Smashed and Mashed: A Toast to the Avocado

Trending on the tables of eateries from Portland to Paris: Avocado Toast. This open-faced sandwich, sometimes referred to as Avocado Mash or Avocado Smash, has gained momentum as it requires few ingredients, offers endless possibilities and, well, it's quite the looker. We like it for the fact that it is easy and quick, and its star ingredient is one of the best things you can put on your plate.

Avocados offer up "good" (monounsaturated and polyunsaturated) fats that can help reduce cholesterol and decrease the risk of heart disease. They are also an incredible source of potassium, which lowers blood pressure, and lutein, cited for its role in preventing macular degeneration. In fact, research published in the September 2014 issue of Nutrition Review suggests lutein's benefits may even extend beyond eye health to better cognitive performance. Add on the fact that if you eat a whole avocado, you’ll have acquired 40 percent of your daily fiber and you’ve got one more reason to bring this trend to your table.

Some say the dish originated in New York at Café Gitane in NoHo, where a healthy dose of avocado is spread over multigrain toast and sprinkled with chili flakes. Just a few blocks west, Jack's Wife Freda renders theirs with a cherry tomato jam, pickled carrots and the Middle Eastern spice mixture za’atar. Both Bar Crudo in San Francisco and Tipple & Brine in Los Angeles top theirs with sea urchin. Even upscale chain Le Pain Quotidien has gotten in on the action, with their Avocado Tartine adorned with hemp seed, chickpeas, toasted seeds, baby greens and olive oil.

Whatever you fancy, a sprinkling of smoked paprika or a shake of Sriracha, almost any savory spice or condiment would do well. Two of our top avocado toasts are: the one at Washington, D.C.’s Cork Wine Bar, where Chef Kristin Hutter fans out vibrant green ribbons of avocado garnished with toasted pistachios and pistachio oil; and the New York outpost of Melbourne-based eatery Bluestone Lane Collective Café's best-selling Avocado Smash (or, as the Aussies say, “Avo Smash”), which shines with a colorful array of tomatoes, feta and sprouts (pictured above).

Bluestone Lane Collective Café’s Avocado Smash
Serves 1-2, depending on appetite
1 ripe avocado
Lemon juice
Lime juice
Sea salt
Black pepper
1 large slice rustic multigrain or gluten-free bread, toasted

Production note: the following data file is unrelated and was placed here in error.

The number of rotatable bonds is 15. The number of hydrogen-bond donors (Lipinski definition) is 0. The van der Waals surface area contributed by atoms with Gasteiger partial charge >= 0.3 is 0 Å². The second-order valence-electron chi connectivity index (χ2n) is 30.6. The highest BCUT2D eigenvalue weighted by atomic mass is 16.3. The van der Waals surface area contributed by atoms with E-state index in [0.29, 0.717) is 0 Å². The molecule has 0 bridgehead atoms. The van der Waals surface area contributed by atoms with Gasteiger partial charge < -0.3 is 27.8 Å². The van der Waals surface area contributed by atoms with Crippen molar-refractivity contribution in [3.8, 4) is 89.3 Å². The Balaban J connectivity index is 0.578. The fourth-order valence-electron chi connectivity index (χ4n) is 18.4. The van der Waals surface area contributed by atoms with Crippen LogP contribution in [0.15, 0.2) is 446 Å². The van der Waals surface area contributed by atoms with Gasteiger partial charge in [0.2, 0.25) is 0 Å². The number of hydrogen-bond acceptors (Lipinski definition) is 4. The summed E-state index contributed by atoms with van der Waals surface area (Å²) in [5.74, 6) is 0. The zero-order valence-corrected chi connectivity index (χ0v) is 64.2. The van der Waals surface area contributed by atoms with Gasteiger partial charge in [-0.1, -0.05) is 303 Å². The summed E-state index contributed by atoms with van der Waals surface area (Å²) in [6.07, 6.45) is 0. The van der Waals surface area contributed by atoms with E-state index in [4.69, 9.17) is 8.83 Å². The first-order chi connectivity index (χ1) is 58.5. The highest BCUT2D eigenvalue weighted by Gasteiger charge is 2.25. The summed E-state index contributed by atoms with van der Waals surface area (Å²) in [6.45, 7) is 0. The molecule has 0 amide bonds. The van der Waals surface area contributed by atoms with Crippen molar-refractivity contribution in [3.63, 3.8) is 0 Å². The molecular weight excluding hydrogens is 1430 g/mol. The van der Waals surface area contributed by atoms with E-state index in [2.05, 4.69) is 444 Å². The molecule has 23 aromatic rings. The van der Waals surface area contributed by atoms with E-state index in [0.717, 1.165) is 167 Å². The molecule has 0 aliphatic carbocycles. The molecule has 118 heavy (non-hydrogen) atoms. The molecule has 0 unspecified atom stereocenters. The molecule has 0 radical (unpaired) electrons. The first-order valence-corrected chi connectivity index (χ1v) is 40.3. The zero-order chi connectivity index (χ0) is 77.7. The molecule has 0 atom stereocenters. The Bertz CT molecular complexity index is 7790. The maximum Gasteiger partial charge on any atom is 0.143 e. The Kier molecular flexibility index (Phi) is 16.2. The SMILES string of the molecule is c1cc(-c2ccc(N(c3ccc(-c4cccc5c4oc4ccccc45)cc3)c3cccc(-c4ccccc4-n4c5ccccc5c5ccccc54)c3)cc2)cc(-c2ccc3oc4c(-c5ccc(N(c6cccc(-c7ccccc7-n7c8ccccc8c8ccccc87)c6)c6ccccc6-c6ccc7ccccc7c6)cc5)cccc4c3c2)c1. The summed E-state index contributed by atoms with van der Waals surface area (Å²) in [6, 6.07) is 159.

1 to 2 tablespoons tahini
Chili flakes
Olive oil
Halved cherry tomatoes, feta cheese crumbles and sprouts, for garnish
Optional: organic egg, poached

Scoop out the inside of one avocado and place in a bowl. Squeeze lemon and lime juice, about 1 tablespoon of each. Add a dash of Himalayan pink salt (or sea salt) and cracked black pepper to taste. Mix “ever so slightly.” Toast 1 or 2 slices of multigrain or gluten-free bread and spread with tahini. Scoop the avocado mixture on top of the bread and season with chili flakes and drizzle with olive oil. Top with halved cherry tomatoes, feta cheese crumbles, fresh sprouts and, for added protein, a poached, organic, farm-raised egg.

Cork Wine Bar’s Avocado Bruschetta
Serves 2-4
1/2 baguette, sliced into 1/2-inch slices
3 ripe avocados, thinly sliced
1/2 cup toasted pistachios, shelled and chopped
Roasted pistachio nut oil
Sea salt
Olive oil

Slow-roast the pistachios at 250 degrees for about 45 minutes. Brush the sliced baguette with olive oil and place on the grill. Cook until lightly browned on both sides. If you do not have access to a grill, you can heat in the broiler, but be careful not to burn the bread. Using a spoon, carefully scoop out the thin layers of avocado and place on top of each slice of bread. Sprinkle with the toasted pistachios and drizzle with pistachio oil, then season with salt to taste.

Kiri Tannenbaum is a graduate of Le Cordon Bleu Paris and holds an M.A. in food studies from New York University where she is currently an adjunct professor. When her schedule allows, she leads culinary walking tours in New York City and is currently at work on her first book.

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